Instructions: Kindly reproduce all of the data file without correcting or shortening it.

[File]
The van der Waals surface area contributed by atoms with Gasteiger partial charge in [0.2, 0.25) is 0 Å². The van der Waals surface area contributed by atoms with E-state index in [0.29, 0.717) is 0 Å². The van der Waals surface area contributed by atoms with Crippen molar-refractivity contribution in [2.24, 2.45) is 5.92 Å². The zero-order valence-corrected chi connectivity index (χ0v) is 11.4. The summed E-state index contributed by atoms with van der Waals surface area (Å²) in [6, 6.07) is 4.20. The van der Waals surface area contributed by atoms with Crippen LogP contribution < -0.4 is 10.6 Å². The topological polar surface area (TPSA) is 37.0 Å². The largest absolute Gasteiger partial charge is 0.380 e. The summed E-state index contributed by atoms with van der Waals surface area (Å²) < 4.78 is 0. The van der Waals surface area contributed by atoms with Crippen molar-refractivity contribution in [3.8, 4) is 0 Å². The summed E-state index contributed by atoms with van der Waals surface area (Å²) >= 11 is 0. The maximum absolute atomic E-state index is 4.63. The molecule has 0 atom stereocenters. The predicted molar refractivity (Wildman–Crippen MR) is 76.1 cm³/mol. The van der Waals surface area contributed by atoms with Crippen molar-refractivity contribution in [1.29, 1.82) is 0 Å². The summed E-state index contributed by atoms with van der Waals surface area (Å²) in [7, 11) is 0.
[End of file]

The van der Waals surface area contributed by atoms with Gasteiger partial charge in [0.2, 0.25) is 0 Å². The van der Waals surface area contributed by atoms with E-state index in [0.29, 0.717) is 0 Å². The van der Waals surface area contributed by atoms with Crippen molar-refractivity contribution in [2.24, 2.45) is 5.92 Å². The zero-order valence-corrected chi connectivity index (χ0v) is 11.4. The summed E-state index contributed by atoms with van der Waals surface area (Å²) in [6, 6.07) is 4.20. The van der Waals surface area contributed by atoms with Crippen LogP contribution < -0.4 is 10.6 Å². The topological polar surface area (TPSA) is 37.0 Å². The largest absolute Gasteiger partial charge is 0.380 e. The summed E-state index contributed by atoms with van der Waals surface area (Å²) < 4.78 is 0. The van der Waals surface area contributed by atoms with Crippen molar-refractivity contribution in [3.8, 4) is 0 Å². The summed E-state index contributed by atoms with van der Waals surface area (Å²) >= 11 is 0. The maximum absolute atomic E-state index is 4.63. The molecule has 0 atom stereocenters. The predicted molar refractivity (Wildman–Crippen MR) is 76.1 cm³/mol. The van der Waals surface area contributed by atoms with Crippen molar-refractivity contribution in [1.29, 1.82) is 0 Å². The summed E-state index contributed by atoms with van der Waals surface area (Å²) in [7, 11) is 0.